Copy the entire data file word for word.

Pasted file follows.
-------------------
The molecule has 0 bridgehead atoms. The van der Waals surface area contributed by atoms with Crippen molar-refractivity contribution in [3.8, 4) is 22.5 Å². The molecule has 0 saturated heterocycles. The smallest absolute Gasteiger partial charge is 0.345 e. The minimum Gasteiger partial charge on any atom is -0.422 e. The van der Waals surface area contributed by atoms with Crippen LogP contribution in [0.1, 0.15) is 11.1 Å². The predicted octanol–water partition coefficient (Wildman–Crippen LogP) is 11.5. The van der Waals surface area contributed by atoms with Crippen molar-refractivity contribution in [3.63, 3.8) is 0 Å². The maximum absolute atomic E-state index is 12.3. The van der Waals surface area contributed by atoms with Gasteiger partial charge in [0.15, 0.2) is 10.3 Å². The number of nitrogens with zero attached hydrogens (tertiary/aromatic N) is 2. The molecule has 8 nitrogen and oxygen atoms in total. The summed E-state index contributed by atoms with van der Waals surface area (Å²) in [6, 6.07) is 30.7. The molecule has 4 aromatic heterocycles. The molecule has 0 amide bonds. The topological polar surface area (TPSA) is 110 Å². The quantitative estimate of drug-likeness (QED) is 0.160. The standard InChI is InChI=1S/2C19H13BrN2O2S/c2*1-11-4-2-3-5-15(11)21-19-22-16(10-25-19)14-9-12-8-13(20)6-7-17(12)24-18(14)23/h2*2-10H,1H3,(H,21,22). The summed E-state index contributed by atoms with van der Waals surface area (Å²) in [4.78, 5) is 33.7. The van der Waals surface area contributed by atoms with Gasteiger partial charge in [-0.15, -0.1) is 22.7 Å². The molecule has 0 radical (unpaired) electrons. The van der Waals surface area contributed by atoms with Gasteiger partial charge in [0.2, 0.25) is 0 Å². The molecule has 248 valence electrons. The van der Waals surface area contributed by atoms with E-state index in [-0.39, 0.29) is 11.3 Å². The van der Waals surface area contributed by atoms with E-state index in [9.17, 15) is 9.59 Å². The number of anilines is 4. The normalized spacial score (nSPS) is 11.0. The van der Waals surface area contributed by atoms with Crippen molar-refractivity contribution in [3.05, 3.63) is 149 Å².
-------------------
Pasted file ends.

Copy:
The molecule has 0 bridgehead atoms. The van der Waals surface area contributed by atoms with Crippen molar-refractivity contribution in [3.8, 4) is 22.5 Å². The molecule has 0 saturated heterocycles. The smallest absolute Gasteiger partial charge is 0.345 e. The minimum Gasteiger partial charge on any atom is -0.422 e. The van der Waals surface area contributed by atoms with Crippen LogP contribution in [0.1, 0.15) is 11.1 Å². The predicted octanol–water partition coefficient (Wildman–Crippen LogP) is 11.5. The van der Waals surface area contributed by atoms with Crippen molar-refractivity contribution in [3.63, 3.8) is 0 Å². The maximum absolute atomic E-state index is 12.3. The van der Waals surface area contributed by atoms with Gasteiger partial charge in [0.15, 0.2) is 10.3 Å². The number of nitrogens with zero attached hydrogens (tertiary/aromatic N) is 2. The molecule has 8 nitrogen and oxygen atoms in total. The summed E-state index contributed by atoms with van der Waals surface area (Å²) in [6, 6.07) is 30.7. The molecule has 4 aromatic heterocycles. The molecule has 0 amide bonds. The topological polar surface area (TPSA) is 110 Å². The quantitative estimate of drug-likeness (QED) is 0.160. The standard InChI is InChI=1S/2C19H13BrN2O2S/c2*1-11-4-2-3-5-15(11)21-19-22-16(10-25-19)14-9-12-8-13(20)6-7-17(12)24-18(14)23/h2*2-10H,1H3,(H,21,22). The summed E-state index contributed by atoms with van der Waals surface area (Å²) in [4.78, 5) is 33.7. The van der Waals surface area contributed by atoms with Gasteiger partial charge in [-0.15, -0.1) is 22.7 Å². The molecule has 0 radical (unpaired) electrons. The van der Waals surface area contributed by atoms with Gasteiger partial charge in [0.2, 0.25) is 0 Å². The molecule has 248 valence electrons. The van der Waals surface area contributed by atoms with E-state index in [-0.39, 0.29) is 11.3 Å². The van der Waals surface area contributed by atoms with E-state index in [9.17, 15) is 9.59 Å². The number of anilines is 4. The normalized spacial score (nSPS) is 11.0. The van der Waals surface area contributed by atoms with Crippen molar-refractivity contribution in [3.05, 3.63) is 149 Å².